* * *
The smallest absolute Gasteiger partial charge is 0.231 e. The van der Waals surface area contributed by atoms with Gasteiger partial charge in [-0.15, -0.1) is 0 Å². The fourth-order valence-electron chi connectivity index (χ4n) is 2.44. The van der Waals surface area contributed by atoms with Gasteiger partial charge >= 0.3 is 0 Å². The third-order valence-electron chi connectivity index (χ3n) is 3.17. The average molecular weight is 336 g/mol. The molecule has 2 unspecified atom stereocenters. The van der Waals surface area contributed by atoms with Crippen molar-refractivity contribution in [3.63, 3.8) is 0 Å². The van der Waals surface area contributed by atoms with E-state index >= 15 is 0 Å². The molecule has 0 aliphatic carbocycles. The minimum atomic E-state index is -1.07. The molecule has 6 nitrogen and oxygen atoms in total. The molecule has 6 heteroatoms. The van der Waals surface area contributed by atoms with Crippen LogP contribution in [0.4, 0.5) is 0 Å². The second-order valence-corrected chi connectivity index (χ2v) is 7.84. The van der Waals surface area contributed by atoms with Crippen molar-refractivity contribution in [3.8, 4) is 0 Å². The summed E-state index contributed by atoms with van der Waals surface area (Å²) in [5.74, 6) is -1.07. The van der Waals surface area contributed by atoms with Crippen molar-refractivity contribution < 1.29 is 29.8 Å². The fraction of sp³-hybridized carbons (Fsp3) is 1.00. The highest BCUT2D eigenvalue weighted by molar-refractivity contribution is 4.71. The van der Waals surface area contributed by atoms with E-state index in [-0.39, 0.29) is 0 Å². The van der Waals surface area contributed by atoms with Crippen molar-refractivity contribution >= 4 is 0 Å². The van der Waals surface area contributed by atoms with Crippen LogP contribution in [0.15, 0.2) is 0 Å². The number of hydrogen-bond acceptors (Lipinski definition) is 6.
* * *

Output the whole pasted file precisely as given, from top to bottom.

The smallest absolute Gasteiger partial charge is 0.231 e. The van der Waals surface area contributed by atoms with Gasteiger partial charge in [-0.15, -0.1) is 0 Å². The fourth-order valence-electron chi connectivity index (χ4n) is 2.44. The van der Waals surface area contributed by atoms with Gasteiger partial charge >= 0.3 is 0 Å². The third-order valence-electron chi connectivity index (χ3n) is 3.17. The average molecular weight is 336 g/mol. The molecule has 2 unspecified atom stereocenters. The van der Waals surface area contributed by atoms with Crippen molar-refractivity contribution in [3.63, 3.8) is 0 Å². The van der Waals surface area contributed by atoms with E-state index >= 15 is 0 Å². The molecule has 0 aliphatic carbocycles. The minimum atomic E-state index is -1.07. The molecule has 6 nitrogen and oxygen atoms in total. The molecule has 6 heteroatoms. The van der Waals surface area contributed by atoms with Crippen LogP contribution in [0.4, 0.5) is 0 Å². The second-order valence-corrected chi connectivity index (χ2v) is 7.84. The van der Waals surface area contributed by atoms with Crippen molar-refractivity contribution in [3.8, 4) is 0 Å². The summed E-state index contributed by atoms with van der Waals surface area (Å²) in [5.74, 6) is -1.07. The van der Waals surface area contributed by atoms with Crippen molar-refractivity contribution < 1.29 is 29.8 Å². The fraction of sp³-hybridized carbons (Fsp3) is 1.00. The highest BCUT2D eigenvalue weighted by molar-refractivity contribution is 4.71. The van der Waals surface area contributed by atoms with E-state index in [-0.39, 0.29) is 0 Å². The van der Waals surface area contributed by atoms with Crippen molar-refractivity contribution >= 4 is 0 Å². The van der Waals surface area contributed by atoms with Crippen LogP contribution in [0.15, 0.2) is 0 Å². The number of hydrogen-bond acceptors (Lipinski definition) is 6.